Should people lose rights because they are sympathetic to, but do not actually help, terrorist groups? Should law enforcement and not judges be the arbiter of those sympathizers who should be placed on "watch lists"?
In Senate hearings on renewing the Patriot Act last week, Democratic Senators Ted Kennedy and Charles Schumer said the answer to both questions was "yes." Attorney General Alberto Gonzales and FBI Director Robert Mueller were grilled over a report showing that 35 gun purchases during the first half of last year were made by people on terrorist "watch lists," and the Senators called it a major public security risk.
Messrs. Kennedy and Schumer's proposed solution? Simply ban the sale of guns to people law enforcement places on the watch list.
The New York Times also sounded the alarm last week with an editorial entitled, "An Insecure Nation." The Times could not resist further sensationalizing the concerns. Fanning fears of terrorists being "free to buy an AK-47," it failed to mention that in the worst case these would be civilian, semi-automatic versions of the guns (just like any hunting rifle), not the machine guns used by militaries around the world.
The 35 "suspected" purchases, out of 3.1 million total transactions, were allowed because background checks found no prohibiting information. No felonies or disqualifying misdemeanors, for example. They were neither fugitives from justice nor illegal aliens. Nor had they ever disavowed their U.S. citizenship.
As Mr. Mueller pointed out, the FBI was alerted when these sales took place, but the transactions weren't stopped because the law didn't prohibit them. But Mr. Mueller assured the Senators that "we then will pursue [these leads]. We will not let it go."
Ironically, this debate occurred just weeks after the U.S. Supreme Court slapped down state laws that use police reports to set prison sentences because police reports are not reliable. Being on the "watch list" would also just rely on police reports. There would be no adjudication by a judge, no trial by jury, before being placed on the list. "Suspects" don't even have to be foreigners. They may have simply been individuals classified by law enforcement as sympathetic to militia groups or other undesirable domestic organizations.
Some politicians have recently experienced being on a "watch list" firsthand.
Interestingly, the same Senator Kennedy who wants to rely on "watch lists" was understandably upset last year and publicly complained to the Senate Judiciary committee when he was prevented from flying on an airplane because his name was placed on just such a "watch list." Rules did not allow him to be told at the airport why he was being denied a ticket, but fortunately for him being a U.S. senator meant the problem was eventually resolved with a few telephone calls.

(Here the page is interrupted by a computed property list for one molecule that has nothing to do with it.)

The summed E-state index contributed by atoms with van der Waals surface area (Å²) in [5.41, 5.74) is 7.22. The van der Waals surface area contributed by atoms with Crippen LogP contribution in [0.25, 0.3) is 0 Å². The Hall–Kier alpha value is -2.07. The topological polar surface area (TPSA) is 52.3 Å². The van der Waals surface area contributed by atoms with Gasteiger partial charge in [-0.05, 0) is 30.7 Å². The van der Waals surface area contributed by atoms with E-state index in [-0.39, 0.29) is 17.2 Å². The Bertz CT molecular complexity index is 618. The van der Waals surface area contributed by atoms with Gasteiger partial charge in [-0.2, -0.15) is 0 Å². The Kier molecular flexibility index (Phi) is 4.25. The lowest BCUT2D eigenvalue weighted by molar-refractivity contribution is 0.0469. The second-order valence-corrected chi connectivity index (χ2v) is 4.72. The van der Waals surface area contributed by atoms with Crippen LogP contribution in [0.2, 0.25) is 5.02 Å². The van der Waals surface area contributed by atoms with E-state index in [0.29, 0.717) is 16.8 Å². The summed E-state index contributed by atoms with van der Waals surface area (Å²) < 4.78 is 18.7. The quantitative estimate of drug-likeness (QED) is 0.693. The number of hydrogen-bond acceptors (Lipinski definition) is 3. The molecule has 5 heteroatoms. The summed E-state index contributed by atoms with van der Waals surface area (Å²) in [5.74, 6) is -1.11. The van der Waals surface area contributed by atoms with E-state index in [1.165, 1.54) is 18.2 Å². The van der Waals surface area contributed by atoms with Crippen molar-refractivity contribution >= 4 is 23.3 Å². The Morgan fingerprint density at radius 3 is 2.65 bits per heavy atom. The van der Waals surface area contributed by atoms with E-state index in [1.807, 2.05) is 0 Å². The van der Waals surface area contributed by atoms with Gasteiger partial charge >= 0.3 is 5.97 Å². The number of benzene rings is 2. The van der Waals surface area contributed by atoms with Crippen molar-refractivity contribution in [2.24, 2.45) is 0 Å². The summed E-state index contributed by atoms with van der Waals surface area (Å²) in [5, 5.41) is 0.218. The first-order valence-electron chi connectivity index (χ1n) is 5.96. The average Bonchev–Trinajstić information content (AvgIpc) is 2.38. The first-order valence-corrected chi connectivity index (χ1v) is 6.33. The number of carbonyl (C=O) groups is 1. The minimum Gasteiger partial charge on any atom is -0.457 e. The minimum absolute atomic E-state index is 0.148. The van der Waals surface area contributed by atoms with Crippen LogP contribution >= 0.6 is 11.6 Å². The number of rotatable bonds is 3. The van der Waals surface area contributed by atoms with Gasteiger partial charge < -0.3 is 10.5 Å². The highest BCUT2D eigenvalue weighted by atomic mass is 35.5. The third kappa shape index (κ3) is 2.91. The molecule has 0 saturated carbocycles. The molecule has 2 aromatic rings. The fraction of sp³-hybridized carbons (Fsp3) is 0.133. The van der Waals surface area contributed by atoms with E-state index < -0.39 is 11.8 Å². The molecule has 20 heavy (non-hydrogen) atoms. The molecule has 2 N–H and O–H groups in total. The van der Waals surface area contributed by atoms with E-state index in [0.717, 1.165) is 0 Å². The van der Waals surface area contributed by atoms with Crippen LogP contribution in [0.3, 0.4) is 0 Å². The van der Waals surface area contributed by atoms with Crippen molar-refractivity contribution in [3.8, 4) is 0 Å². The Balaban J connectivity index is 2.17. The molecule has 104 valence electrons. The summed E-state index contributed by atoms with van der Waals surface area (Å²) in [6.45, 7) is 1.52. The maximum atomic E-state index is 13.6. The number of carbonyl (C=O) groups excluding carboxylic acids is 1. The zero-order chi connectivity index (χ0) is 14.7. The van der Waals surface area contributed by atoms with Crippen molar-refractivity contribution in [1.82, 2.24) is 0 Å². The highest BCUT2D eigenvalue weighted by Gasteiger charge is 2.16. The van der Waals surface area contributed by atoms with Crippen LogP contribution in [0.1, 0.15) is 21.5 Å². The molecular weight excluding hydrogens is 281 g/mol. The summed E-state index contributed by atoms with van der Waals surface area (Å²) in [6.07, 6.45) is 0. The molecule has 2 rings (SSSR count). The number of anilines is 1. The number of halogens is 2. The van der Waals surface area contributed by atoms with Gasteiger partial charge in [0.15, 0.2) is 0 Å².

Ultimately, though, despite all the fears generated, background checks simply aren't the solution. The federal Brady Act has been in effect for 11 years and state background checks even longer. But despite all the academic research that has been done, a recent National Academy of Sciences report could not find any evidence--not a single published academic study--that background checks reduce any type of violent crime.
Surely, it would be nice if these regulations worked. But it's hard to believe they will be any more successful stopping terrorists. Criminals and terrorists share much in common, starting with the fact that what they are doing is illegal. In addition, terrorists are probably smarter and engage in vastly more planning than your typical criminal, thus making the rules even less likely to be successful.
People need to remind themselves that a "watch list" is only that. It is not even probable cause. If you had probable cause that these suspects had done something illegal, you could arrest them.
Ironically, during the hearing, Mr. Kennedy spent most of his question time concerned that foreign combatants held in Guantanamo were not treated by the military with the respect that the FBI uses to handle American criminals. At the same time, he believes Americans can lose their rights to own a gun without an evidentiary hearing.
Democrats may think that people on "watch lists" should be denied their rights to own a gun, but what is next? Why not just make the system much "more efficient" and simply put all people on "watch lists" directly in prison?
John R. Lott Jr. is a resident scholar at AEI. Sonya D. Jones is a law student at Texas Tech University.